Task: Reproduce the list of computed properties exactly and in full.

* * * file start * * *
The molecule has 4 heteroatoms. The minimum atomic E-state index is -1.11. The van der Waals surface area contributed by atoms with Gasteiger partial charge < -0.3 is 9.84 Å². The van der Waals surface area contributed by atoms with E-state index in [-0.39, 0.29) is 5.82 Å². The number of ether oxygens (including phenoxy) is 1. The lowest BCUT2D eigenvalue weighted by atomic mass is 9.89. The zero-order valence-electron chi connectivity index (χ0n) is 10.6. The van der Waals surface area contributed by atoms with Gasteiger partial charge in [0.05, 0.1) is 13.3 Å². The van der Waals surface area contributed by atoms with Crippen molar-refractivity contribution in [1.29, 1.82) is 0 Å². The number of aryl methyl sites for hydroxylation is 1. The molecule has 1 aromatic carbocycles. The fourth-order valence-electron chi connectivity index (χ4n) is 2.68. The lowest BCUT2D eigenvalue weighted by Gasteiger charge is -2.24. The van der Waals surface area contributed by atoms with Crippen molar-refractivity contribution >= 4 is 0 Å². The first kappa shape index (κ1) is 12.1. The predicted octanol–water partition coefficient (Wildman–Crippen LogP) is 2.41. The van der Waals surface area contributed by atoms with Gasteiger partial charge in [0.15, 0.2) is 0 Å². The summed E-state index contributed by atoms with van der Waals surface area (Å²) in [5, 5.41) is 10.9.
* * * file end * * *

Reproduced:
The molecule has 4 heteroatoms. The minimum atomic E-state index is -1.11. The van der Waals surface area contributed by atoms with Gasteiger partial charge < -0.3 is 9.84 Å². The van der Waals surface area contributed by atoms with E-state index in [-0.39, 0.29) is 5.82 Å². The number of ether oxygens (including phenoxy) is 1. The lowest BCUT2D eigenvalue weighted by atomic mass is 9.89. The zero-order valence-electron chi connectivity index (χ0n) is 10.6. The van der Waals surface area contributed by atoms with Gasteiger partial charge in [0.05, 0.1) is 13.3 Å². The van der Waals surface area contributed by atoms with Crippen molar-refractivity contribution in [1.29, 1.82) is 0 Å². The number of aryl methyl sites for hydroxylation is 1. The molecule has 1 aromatic carbocycles. The fourth-order valence-electron chi connectivity index (χ4n) is 2.68. The lowest BCUT2D eigenvalue weighted by Gasteiger charge is -2.24. The van der Waals surface area contributed by atoms with Crippen molar-refractivity contribution >= 4 is 0 Å². The first kappa shape index (κ1) is 12.1. The predicted octanol–water partition coefficient (Wildman–Crippen LogP) is 2.41. The van der Waals surface area contributed by atoms with Gasteiger partial charge in [0.15, 0.2) is 0 Å². The summed E-state index contributed by atoms with van der Waals surface area (Å²) in [5, 5.41) is 10.9.